By Jim Smith

What does it take to absorb something? Absorption is the infusing of substances within a solid which is called the absorbent.

Though there is just one letter difference between the two words, adsorption occurs when substances are bonded to the surface of a solid. There are many examples where the two words are confused even by reputable resources.

The primary example of where adsorption is confused with absorption is with water. Some sources would say cotton’s absorption of water is between 2,400 percent to 2,700 percent.¹ Still other sources will say around 50 to 60 percent.² The difference is that the higher numbers are likely reflecting a combination of both adsorption and absorption. So how does absorption take place?

Mechanics of absorption

  • There must be a similar polarity
  • There must be capillaries in the absorbent
  • There must be wetting

Polarity

In this case, we are talking about whether something is either water- loving or oil-loving. When something is water loving, we say it is hydrophilic. Hydro is a Latin or Greek root meaning “water;” philic is Latin or Greek for “like.”

When something is oil-loving, we say it is oleophilic. If it does not like oil, then it is oleophobic. Oleo is a Latin or Greek root for “oil;” phobic is a Latin or Greek root for “fear.” When something is hydrophilic, it is oleophobic; when it is oleophilic, then it will be hydrophobic.

Everything in chemistry and physics is either polar, nonpolar or somewhere in between. As a result, absorbents either absorb water, oil or a little bit of both. For example, wool is hydrophilic and polypropylene is oleophilic. Many sources would determine wool’s absorbency at 35 percent, while one source puts polypropylene’s water absorbency at 0.025 percent.³

Capillary action

A capillary is like a little canal or tunnel. When these capillaries fill with liquids, they increase the size of fibers. If a substance does not have capillaries, then it would be hydrophobic and oleophobic. An example would be a fluorochemical protectant. While it is non-polar, both oil and water will bead on its surface.

For woven textiles, the increase in filament size causes a decrease in the size of the fabric. Thus, the preferred way to clean woolen garments is to dry clean them in order not to shrink them. In contrast, when solids dissolve in liquids, they do not increase their volume. An example is salt dissolving into water.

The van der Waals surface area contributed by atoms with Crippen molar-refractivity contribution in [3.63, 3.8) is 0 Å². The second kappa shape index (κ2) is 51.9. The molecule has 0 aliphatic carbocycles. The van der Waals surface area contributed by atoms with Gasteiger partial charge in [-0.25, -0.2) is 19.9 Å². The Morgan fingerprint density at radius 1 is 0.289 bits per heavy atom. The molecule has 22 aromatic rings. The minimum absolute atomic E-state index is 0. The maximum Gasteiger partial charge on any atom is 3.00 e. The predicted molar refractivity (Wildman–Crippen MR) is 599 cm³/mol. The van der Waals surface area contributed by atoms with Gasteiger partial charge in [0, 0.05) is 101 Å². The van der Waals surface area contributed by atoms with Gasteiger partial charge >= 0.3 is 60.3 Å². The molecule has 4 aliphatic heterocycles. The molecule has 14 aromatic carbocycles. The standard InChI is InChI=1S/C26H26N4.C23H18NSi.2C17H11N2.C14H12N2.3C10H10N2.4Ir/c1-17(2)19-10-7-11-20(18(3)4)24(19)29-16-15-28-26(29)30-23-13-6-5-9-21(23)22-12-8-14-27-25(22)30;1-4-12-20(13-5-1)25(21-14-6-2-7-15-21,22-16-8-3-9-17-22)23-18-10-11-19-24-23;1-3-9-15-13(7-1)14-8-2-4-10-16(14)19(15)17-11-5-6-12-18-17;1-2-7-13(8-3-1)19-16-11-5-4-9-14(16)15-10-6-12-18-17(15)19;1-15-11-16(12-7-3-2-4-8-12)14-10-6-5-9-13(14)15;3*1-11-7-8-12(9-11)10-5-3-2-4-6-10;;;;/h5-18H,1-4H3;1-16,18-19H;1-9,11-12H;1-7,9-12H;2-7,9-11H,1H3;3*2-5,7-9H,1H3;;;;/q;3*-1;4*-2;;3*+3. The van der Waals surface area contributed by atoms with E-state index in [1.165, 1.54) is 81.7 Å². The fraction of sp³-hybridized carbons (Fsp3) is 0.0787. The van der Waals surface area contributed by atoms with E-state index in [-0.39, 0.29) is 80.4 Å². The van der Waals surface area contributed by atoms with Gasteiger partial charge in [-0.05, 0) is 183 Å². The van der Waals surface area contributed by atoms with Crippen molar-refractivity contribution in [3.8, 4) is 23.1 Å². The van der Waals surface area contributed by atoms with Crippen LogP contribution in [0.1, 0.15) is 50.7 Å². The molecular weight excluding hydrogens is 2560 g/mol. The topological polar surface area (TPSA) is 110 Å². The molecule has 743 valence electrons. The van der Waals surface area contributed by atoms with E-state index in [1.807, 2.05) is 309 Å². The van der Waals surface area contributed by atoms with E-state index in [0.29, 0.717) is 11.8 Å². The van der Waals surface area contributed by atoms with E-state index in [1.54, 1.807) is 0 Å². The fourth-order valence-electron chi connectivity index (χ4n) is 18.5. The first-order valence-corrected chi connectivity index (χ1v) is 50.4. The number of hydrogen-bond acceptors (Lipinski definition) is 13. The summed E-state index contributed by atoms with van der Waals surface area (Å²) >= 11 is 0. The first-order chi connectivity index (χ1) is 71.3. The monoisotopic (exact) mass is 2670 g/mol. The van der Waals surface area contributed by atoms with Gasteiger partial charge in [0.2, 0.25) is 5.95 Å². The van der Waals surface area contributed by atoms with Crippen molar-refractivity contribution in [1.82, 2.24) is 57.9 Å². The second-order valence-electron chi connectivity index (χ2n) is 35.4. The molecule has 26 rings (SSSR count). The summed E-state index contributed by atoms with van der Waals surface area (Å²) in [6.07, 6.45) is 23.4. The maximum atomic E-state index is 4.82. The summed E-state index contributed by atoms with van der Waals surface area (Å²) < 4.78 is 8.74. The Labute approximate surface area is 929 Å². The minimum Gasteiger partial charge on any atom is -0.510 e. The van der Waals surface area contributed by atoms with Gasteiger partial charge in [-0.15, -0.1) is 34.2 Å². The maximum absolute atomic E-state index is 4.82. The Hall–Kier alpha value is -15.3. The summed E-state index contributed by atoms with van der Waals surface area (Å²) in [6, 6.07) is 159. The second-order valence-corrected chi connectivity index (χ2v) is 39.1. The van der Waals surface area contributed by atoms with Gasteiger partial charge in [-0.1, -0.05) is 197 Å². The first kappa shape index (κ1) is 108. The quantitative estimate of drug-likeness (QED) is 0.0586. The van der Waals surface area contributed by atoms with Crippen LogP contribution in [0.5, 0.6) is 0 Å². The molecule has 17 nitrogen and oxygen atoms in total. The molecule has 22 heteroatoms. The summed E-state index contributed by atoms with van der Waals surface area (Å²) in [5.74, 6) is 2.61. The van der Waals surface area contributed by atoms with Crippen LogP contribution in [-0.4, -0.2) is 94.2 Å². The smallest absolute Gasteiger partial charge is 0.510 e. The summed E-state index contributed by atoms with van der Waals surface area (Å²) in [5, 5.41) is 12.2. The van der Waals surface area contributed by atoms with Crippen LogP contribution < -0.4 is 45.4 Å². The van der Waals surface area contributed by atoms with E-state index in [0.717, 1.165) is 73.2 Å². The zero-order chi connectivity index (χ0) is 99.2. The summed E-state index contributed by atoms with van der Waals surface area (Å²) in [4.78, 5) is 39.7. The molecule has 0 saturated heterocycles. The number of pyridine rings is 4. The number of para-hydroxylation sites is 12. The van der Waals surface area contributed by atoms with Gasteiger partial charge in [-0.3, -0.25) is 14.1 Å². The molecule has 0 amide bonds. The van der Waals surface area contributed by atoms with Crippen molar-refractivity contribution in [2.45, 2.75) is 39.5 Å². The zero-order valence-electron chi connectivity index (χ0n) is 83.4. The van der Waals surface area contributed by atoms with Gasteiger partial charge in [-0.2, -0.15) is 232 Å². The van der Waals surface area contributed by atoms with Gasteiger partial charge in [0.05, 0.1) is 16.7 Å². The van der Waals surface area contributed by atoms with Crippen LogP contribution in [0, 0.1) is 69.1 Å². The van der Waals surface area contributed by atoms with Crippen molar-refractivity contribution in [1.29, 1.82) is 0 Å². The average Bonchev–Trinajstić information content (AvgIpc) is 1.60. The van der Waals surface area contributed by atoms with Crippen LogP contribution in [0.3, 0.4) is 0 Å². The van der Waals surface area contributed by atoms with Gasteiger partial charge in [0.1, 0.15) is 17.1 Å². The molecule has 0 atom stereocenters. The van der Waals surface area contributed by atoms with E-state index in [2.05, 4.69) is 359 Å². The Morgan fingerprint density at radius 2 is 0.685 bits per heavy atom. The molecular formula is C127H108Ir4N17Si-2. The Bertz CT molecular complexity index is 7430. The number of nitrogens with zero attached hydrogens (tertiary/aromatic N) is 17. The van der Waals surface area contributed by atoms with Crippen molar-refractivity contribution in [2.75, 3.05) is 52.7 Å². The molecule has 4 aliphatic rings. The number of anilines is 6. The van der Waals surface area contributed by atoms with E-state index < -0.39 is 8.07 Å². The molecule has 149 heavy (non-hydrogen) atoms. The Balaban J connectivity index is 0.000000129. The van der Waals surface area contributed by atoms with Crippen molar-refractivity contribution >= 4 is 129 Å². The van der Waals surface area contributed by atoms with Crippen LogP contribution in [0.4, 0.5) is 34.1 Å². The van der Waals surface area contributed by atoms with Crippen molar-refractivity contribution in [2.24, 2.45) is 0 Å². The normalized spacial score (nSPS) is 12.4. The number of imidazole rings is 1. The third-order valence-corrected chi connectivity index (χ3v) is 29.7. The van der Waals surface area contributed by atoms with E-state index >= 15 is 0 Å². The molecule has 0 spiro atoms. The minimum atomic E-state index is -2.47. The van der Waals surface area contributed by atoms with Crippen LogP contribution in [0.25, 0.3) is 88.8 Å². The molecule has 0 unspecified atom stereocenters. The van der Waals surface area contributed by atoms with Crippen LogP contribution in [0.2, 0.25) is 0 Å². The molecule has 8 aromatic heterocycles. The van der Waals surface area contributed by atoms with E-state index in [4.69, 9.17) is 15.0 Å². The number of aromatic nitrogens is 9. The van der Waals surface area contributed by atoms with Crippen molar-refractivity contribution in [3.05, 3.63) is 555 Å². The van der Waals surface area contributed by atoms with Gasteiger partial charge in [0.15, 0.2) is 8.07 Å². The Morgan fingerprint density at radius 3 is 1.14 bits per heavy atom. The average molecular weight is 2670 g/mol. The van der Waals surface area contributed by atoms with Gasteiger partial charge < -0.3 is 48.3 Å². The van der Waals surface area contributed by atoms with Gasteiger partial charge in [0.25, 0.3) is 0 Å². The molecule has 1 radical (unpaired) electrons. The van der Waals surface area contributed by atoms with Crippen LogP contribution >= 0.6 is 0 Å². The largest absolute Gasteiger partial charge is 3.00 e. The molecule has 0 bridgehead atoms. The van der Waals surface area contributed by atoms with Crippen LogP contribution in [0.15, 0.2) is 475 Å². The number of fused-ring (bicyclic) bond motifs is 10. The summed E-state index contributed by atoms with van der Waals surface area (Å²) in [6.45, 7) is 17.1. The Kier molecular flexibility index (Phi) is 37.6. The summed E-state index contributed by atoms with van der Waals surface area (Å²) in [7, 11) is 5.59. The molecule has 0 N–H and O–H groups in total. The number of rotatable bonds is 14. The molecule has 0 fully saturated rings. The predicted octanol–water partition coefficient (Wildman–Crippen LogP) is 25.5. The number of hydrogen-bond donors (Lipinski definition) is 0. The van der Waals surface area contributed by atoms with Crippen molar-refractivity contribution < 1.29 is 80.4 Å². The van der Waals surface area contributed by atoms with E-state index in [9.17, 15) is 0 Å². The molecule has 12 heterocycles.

Wetting

Wetting is the uniform distribution of liquids over the surface of a solid. In other words, the liquid must uniformly adsorb before it can absorb. The contrast to this is when liquids bead on a surface.

When liquids bead on a surface, it is because of surface tension. Surface tension is measured in a unit called dyne centimeters. The surface tension of pure water is 72.6 dyne centimeters. Surfaces are measured in surface energies. Therefore, for liquid to bead on a solid, the surface tension of the liquid needs to be greater than the surface tension of the solid.

Thus, most folks know that when cleaning with adsorption, wetting is crucial. For instance, bonnets need to be damp before cleaning, and adsorbent compounds contain absorbed water.

Adsorption

In most cases, substances that remain adsorbed onto a surface are sticky. A good definition for stickiness is when a substance has a stronger attraction for another solid compared to itself.4 For the most part, stickiness is a non-reactive form of chemistry. When it is reactive, it normally turns into something that is no longer sticky. Many glues would be examples of this.

Stickiness is generally created from a non-reactive attraction from hydrogen bonding and Van der Waals forces, which generally deal with surface area. Hydrogen bonding is the force that makes water bead. It is also why soil from shoes sticks to wet carpet. In nearly all cases, stickiness is created from oily substances; it is not made from substances like sand.

Summary

There are five types of chemistries used in nonreactive detergency. Absorption and dissolving are the only two forms that can remove soils that have absorbed into a fiber. Suspension, emulsification and encapsulation only remove adsorbed soils.

One of the advancements in the cleaning standards is represented in the R-100 where it says: “States of matter and polarity are the foundational concepts that detergency is based upon. Practical understanding of these topics is essential.”

A common issue with dissolving is that the liquid frequently becomes a gas. Organic gases are commonly either flammable, toxic or both. Absorption frequently has an advantage in that it does not become a volatile organic compound.

Sources:

  1. The New Encyclopedia of Textiles, third edition, page 71
  2. www.tri-sis.ca/absorbent.html
  3. www.devold.com/outdoor-en/useful-tips/ facts-about-wool/124/0/
  4. www.thenakedscientists.com/HTML/questions/ question/1000174/

James “Jim” B. Smith is an IICRC-approved instructor, a senior practicing inspector and part of the voting consensus of the IICRC S1OO cleaning standard. His educational studies come from Texas A&M University and the University of Houston. He has been in the cleaning industry since 1975. For more information, visit his website at www.carpetinspector.com/jbs, call 972-334-0533 or 800-675-4003, or email jsmith@carpetinspector.com.